Friday, 29 July 2011

Don't be LED astray... search, and you will find the light!

For the past couple of years I've been searching for decent lights to put in the house. I don't have particularly difficult requirements: energy efficiency, low cost and aesthetic pleasance.

LEDs seem to best meet these requirements, but one obvious problem is the timing. Just in the two years of planning, LEDs have gone from monochromes that the Chinese were adding to disposable toys onto the shelves of shops to replace incandescent bulbs and into traffic lights and a whole range of applications. Certainly they have been in camping shops for a while. This is an area where people have always paid a premium for light weight and a long lifetime. LEDs remain far from standard in domestic electrical installation, but I'm sure this will change in the next five years.

Since their invention in 1962, efficiency and light output of LEDs has been increasing exponentially, roughly following Moore's law, which predicts a doubling every 36 months, which has been renamed Haitz's law for the LED. The costs of materials are probably already below those for incandescents or fluorescents, and it's only a matter of time before the other costs of the industrial infrastructure are accommodated, and prices can come down. As of summer 2011, I'm still set to pay an early adopter tax.

The architect has been bringing electrical drawings with some details of the light fittings. Each fitting has a listed price. Apparently, the electricians get them for about 80% of this, which will be charged to the builder and come out of our budget. If I look around online for the same products, I can probably get them for about 40%. This would save money and help the budget (already a million yen over, a month later than the date on the contract, and the end is still a couple of months away).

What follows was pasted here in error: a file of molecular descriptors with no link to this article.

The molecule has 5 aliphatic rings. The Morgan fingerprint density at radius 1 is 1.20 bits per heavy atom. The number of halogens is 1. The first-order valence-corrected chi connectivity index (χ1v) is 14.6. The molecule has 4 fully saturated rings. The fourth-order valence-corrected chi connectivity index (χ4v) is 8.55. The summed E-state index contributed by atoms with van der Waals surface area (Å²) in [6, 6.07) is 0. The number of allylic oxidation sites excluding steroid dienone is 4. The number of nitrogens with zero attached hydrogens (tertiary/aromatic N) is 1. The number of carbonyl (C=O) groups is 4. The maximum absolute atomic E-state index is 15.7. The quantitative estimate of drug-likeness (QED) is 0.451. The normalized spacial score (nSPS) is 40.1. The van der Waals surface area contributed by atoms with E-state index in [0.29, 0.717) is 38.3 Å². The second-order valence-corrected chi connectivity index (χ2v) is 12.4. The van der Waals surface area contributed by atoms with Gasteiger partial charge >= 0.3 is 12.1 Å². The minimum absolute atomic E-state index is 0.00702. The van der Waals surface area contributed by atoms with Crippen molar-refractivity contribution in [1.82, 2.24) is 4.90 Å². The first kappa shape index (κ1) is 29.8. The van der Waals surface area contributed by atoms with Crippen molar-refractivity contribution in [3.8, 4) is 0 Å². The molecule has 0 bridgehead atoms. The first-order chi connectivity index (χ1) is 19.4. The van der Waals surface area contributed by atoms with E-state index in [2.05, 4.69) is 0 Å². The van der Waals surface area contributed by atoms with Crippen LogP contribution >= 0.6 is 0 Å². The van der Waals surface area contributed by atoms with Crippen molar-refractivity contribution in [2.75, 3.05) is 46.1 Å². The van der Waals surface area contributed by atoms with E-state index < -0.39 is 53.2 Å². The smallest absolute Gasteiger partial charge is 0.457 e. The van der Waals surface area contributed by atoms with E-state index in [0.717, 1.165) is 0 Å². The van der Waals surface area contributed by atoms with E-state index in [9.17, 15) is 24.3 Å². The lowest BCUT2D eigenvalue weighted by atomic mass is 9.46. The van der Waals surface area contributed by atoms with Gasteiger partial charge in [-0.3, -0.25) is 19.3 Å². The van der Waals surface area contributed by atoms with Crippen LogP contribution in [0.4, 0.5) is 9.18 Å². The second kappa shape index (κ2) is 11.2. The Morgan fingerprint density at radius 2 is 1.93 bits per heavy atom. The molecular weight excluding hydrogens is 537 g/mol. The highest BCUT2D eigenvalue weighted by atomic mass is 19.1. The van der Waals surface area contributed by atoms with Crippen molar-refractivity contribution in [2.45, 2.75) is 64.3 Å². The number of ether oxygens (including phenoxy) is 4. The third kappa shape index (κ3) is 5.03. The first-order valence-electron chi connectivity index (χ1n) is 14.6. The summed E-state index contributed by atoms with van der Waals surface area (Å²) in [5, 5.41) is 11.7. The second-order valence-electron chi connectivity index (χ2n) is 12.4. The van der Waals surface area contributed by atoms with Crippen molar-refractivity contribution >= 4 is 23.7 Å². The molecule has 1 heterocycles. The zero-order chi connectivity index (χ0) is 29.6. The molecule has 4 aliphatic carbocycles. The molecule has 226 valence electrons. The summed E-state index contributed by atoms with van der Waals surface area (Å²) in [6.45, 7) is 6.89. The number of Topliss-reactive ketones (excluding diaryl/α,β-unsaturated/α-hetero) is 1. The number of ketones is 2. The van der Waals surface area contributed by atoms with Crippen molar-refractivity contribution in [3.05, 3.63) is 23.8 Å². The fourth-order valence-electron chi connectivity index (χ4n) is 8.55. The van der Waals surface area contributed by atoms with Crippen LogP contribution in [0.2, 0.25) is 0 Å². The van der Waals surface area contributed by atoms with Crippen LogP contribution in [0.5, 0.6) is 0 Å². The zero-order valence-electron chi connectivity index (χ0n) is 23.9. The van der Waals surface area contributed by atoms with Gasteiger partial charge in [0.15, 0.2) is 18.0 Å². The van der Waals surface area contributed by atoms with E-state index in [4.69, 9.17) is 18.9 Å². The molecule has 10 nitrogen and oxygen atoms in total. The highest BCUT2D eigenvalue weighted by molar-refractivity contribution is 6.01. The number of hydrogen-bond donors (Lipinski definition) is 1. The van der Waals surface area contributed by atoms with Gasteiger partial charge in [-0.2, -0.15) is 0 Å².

"Made in Japan" syndrome seems to come in, and the architect's and electrician's choices are usually limited to Japanese manufacturers. While Japanese manufacturing is world-class and world-leading in many areas, I don't think LEDs is one of them. South Korean, Chinese and Taiwanese companies all seem to be ahead in cost and performance. 

The kitchen maker had billed us 30,000 yen for three pucklights to be fitted under the shelf above the counter on the other side of the kitchen sink. I found the same kind of thing for $27 on Amazon, roughly 10% of the cost, so I ordered them and they'll arrive in a couple of weeks. 

Cree, in the US, have been making LED lights for a while and they have some good ones. They are difficult to find in Japan, but not impossible. has a load of LED bulbs and fittings avaialble, but most of them announce: We are not able to ship this item to your default shipping address.

Searching in English reveals a lot of Australian sites. I suppose low energy lighting makes sense there, if nothing else because LED's don't attract insects. I remember a friend of mine talking about a relative's family down under who would all sit around the house, of an evening, each with an LED head torch on, reading their own books. Possibly not typical though!

Searching in Japanese presents more of a challenge, but I used electrical appliance finder, which took me to Ecoloia on Rakuten, which has a pretty good range of LEDs. The problem I have now is keeping track of all those mouse clicks, and remembering which site gave which price for which product, and taking into account all the details of tax and free shipping to check that the deal is not going to evaporate.

In general it's difficult to be sure what I'm getting as they don't always include information such as brightness (in Lumens) and the CRI (colour rending index - 演色性). Which you will see is important when I get to my post on the meaning of colour; as difficult to come to terms with as the meaning of life.

They have some nice ones here: although a lack of prices, which makes me suspicious.